### 2.2 Equations of motion for localised fields

Let us first consider 4-dimensional massless fields. Setting the 4-dimensional variations of the fields to zero, the equations of motion that follow for their internal wavefunctions are [5]

(2.5) | |||

(2.6) | |||

(2.7) | |||

(2.8) | |||

(2.9) | |||

(2.10) | |||

(2.11) | |||

(2.12) |

where we have also included the equations of motion for the fermionic fluctuations. Eqs. (2.5) and (2.6) are usually dubbed as the F-term and the D-term conditions for the flux, respectively.

Generically, the gauge group is broken by and to a smaller subgroup . We are interested in vacua where and take values in a subgroup belonging to the Cartan of ,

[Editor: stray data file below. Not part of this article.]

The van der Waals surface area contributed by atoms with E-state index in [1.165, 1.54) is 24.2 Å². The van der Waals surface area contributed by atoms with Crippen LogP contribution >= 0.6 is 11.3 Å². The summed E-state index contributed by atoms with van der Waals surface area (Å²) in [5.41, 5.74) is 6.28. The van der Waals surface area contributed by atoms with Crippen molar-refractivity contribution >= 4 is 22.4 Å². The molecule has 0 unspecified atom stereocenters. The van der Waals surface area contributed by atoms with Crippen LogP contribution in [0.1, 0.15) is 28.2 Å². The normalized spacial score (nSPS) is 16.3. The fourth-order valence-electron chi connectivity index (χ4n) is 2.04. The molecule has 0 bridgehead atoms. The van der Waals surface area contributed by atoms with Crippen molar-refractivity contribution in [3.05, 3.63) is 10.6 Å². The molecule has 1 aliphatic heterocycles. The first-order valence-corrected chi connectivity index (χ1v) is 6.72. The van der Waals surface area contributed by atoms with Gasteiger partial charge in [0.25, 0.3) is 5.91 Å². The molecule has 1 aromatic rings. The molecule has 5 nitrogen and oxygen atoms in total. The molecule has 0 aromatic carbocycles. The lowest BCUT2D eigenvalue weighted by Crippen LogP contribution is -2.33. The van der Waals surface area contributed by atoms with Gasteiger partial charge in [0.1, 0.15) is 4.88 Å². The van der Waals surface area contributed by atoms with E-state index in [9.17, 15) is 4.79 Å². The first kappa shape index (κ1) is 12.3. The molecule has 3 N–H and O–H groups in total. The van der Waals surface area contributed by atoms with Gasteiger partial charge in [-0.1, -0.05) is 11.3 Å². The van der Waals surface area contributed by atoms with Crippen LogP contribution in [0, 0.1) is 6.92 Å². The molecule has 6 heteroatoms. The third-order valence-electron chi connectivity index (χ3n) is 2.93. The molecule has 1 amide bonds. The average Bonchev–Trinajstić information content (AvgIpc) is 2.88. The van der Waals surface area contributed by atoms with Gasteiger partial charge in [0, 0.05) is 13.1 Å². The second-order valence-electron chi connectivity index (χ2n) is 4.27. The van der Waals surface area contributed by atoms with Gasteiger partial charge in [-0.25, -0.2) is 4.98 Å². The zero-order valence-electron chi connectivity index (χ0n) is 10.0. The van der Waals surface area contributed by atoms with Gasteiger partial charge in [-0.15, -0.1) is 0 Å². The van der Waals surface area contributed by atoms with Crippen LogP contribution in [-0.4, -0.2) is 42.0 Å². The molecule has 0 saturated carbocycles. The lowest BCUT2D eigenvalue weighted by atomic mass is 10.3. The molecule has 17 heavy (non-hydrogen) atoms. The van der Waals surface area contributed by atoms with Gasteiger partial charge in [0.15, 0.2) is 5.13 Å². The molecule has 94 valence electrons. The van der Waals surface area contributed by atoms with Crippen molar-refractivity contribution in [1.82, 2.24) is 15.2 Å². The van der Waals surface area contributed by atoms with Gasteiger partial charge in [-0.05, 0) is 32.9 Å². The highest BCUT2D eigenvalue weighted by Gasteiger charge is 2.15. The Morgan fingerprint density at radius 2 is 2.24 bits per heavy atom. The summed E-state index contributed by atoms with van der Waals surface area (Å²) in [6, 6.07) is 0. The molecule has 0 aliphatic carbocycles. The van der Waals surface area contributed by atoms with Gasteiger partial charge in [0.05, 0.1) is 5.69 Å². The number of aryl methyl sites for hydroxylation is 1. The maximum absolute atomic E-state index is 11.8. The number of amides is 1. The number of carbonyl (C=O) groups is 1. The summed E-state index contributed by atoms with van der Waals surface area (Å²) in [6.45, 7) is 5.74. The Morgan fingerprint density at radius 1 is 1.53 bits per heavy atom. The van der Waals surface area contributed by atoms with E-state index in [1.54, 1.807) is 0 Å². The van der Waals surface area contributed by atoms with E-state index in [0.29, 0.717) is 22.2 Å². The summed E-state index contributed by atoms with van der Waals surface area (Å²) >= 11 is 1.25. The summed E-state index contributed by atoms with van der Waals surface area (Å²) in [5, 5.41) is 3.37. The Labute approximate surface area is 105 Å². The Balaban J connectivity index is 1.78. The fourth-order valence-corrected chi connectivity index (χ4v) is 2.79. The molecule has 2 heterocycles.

(2.13) |

with the commutant of and . In that case eq. (2.7) can be simply satisfied by requiring to be holomorphic

(2.14) |

Note also that to preserve 4-dimensional Poincaré invariance we must impose

(2.15) |

which, making use of eqs. (2.5)-(2.7), imply that eqs. (2.8) and (2.12) are automatically satisfied.

Modes charged under arrange into Landau levels and are localised around points in where . In order to have a description of these modes it therefore suffices to consider a local patch around a localisation point. We can take the Kähler form to be given in the local patch by the expansion

(2.16) |

where the dots denote higher order terms in the two local complex coordinates and . Our conventions are such that coordinates are dimensionless, denote local vielbein 1-forms and the origin of coordinates is at the localisation point.